Revisiting Childhood Favorites in June Lake

Kobe and I woke with the sun Saturday morning. I didn’t have a lot planned this day, which may have been a mistake in retrospect as I discovered Kobe would much prefer the plan.

I honestly thought that Mammoth Mountain would unfold itself magically in front of me as a carpet of wildflowers, meadows and riverside trails as Yosemite had when I was a kid. I didn’t realize I would have to look for it or that when I was a kid my dad had planned it for me.

It’s the oddest sort of logic to take your suburbanite kid out to the wilderness and ask him where he wants to go.

We headed for June Lake because that’s where my dad first taught me to ski and I had never been there in the summer. (It was probably the plan of my subconscious all along.) I pointed out the ski lift rising up the steep incline to the main lodge that had tormented me when I was nine years old, as I was absolutely terrified of heights.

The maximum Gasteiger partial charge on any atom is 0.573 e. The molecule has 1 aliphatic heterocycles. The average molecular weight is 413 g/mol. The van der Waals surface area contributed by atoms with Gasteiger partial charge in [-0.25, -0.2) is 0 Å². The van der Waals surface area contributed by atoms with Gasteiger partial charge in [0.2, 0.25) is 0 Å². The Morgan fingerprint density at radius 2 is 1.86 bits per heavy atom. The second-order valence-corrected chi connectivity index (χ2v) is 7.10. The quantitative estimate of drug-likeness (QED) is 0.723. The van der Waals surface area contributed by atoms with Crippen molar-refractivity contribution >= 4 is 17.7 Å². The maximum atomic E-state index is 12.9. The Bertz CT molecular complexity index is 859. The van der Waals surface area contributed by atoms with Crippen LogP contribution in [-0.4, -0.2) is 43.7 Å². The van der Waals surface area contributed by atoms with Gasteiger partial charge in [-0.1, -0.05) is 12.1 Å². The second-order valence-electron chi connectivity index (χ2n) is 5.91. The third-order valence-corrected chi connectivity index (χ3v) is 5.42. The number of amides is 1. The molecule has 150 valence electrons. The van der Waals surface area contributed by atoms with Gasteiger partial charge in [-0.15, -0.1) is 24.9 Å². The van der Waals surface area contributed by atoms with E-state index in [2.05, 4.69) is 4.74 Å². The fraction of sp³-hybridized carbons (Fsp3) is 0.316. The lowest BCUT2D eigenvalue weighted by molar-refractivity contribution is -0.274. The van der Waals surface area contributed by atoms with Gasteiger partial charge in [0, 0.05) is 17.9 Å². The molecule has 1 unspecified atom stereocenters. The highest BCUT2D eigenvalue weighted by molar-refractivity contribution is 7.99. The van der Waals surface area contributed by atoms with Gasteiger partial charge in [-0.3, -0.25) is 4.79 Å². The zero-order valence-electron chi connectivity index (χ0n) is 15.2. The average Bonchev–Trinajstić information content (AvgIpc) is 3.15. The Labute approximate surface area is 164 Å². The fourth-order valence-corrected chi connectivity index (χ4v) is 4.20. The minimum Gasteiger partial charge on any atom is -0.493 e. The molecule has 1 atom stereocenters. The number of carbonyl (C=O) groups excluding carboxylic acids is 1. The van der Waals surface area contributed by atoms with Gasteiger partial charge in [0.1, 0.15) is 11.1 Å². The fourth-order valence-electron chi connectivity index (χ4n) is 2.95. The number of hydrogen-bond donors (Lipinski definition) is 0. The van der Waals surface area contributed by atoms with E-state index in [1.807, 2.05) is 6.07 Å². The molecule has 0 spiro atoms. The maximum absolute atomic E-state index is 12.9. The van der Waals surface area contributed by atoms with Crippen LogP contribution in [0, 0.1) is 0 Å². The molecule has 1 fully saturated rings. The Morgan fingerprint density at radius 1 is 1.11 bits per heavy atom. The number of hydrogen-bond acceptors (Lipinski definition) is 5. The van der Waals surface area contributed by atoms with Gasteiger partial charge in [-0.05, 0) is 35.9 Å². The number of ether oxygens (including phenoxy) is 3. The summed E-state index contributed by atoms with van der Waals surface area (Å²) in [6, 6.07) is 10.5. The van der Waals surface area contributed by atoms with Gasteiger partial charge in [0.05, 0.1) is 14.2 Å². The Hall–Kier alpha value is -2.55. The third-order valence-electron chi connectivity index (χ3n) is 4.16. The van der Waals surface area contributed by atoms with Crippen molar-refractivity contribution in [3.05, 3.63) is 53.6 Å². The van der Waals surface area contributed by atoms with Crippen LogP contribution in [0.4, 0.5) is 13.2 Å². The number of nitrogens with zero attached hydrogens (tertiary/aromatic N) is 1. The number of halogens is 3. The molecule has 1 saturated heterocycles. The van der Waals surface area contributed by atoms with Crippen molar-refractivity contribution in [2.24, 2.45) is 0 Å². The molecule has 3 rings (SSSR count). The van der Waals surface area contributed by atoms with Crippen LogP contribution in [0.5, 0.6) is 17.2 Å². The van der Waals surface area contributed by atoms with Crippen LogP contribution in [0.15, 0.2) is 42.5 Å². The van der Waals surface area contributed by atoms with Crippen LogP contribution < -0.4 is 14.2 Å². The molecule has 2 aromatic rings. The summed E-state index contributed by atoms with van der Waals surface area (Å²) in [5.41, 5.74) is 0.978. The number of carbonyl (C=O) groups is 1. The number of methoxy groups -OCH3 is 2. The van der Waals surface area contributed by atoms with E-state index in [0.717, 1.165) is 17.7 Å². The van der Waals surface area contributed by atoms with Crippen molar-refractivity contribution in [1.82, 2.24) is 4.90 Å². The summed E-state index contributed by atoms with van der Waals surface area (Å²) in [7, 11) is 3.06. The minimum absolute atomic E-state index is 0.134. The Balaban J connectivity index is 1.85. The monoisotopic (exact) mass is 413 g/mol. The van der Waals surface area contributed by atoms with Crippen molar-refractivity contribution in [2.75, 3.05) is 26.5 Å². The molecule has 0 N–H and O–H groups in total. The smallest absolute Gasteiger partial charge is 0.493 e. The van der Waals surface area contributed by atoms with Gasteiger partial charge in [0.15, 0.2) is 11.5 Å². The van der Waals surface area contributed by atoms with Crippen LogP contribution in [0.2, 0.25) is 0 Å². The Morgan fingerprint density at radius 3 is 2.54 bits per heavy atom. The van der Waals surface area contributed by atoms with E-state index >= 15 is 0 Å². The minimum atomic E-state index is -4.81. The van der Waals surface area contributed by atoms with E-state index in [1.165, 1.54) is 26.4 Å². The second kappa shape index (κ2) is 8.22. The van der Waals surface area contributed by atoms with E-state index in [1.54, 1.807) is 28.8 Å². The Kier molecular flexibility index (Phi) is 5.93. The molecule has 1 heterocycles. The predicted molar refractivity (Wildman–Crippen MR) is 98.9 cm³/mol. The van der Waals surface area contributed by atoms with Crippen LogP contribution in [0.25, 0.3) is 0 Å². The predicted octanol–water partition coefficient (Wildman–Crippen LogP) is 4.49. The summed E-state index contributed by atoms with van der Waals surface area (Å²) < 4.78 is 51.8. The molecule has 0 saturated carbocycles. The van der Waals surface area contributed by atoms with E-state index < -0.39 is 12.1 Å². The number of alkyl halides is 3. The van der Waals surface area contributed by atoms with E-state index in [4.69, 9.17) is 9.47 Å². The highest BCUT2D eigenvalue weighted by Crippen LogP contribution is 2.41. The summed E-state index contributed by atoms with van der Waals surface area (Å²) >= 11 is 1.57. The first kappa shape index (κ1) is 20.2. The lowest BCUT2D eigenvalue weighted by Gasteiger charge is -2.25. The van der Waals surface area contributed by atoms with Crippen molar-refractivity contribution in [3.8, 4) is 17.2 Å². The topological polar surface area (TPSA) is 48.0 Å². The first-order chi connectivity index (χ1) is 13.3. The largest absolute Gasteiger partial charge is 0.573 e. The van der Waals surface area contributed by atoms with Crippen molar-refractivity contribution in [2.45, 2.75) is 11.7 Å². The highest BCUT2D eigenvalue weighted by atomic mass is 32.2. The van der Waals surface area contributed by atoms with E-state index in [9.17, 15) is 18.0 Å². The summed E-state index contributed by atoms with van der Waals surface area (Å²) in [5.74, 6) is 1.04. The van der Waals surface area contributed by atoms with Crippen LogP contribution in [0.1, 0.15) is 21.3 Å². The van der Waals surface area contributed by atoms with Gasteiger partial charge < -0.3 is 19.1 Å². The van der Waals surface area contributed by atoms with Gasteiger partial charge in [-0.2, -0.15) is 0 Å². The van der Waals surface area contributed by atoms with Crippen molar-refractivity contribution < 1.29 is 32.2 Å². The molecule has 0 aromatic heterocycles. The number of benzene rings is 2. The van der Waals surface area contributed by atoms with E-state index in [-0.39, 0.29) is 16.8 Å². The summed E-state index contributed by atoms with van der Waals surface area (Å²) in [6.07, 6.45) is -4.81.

We drove out to June Lake and found a small rocky cove where we could hang out alone. I pulled out In the Time of Butterflies, an honors English book assigned to Jeff and a book I’ve always wanted to read ever since I wrote Latino Writers & Journalists and fell into adoration with Julia Alvarez’s courage and perhaps even idolized the feminist heroic struggle against the Trujillo regime. Once again I dreamed of being a literary writer.

I got sunburnt. Kobe tried to fish with a found hook and some wire, and later clamored over rocks. We spent three hours in bliss.

We drove into town and got marginal coffee drinks and less than marginal directions for a hike. Then we tried Devil’s Postpile, but the road was closed. Instead we walked a trail in sight of the Minarets, mountains climbed by some bold souls that I almost understood, rather than simply people of another world. We did yoga breathing to help Kobe through his altitude sickness and talked about climbers who ascend Mt. Everest without oxygen.

We reached a meadow and instantly I felt the presence of bears and turned heel without telling Kobe why, heading back for the car in quick step. Never question instinct in the wild I told Kobe once safely back at camp. “That would be unbearable,” he replied.

Kobe road his penny skate board while I walked into town to get an ice cream. Later we fell asleep in our sleeping bags holding hands. But not before Kobe told that me thanks for a great day and aside from his best friend Noah, I am the person he confides in most.

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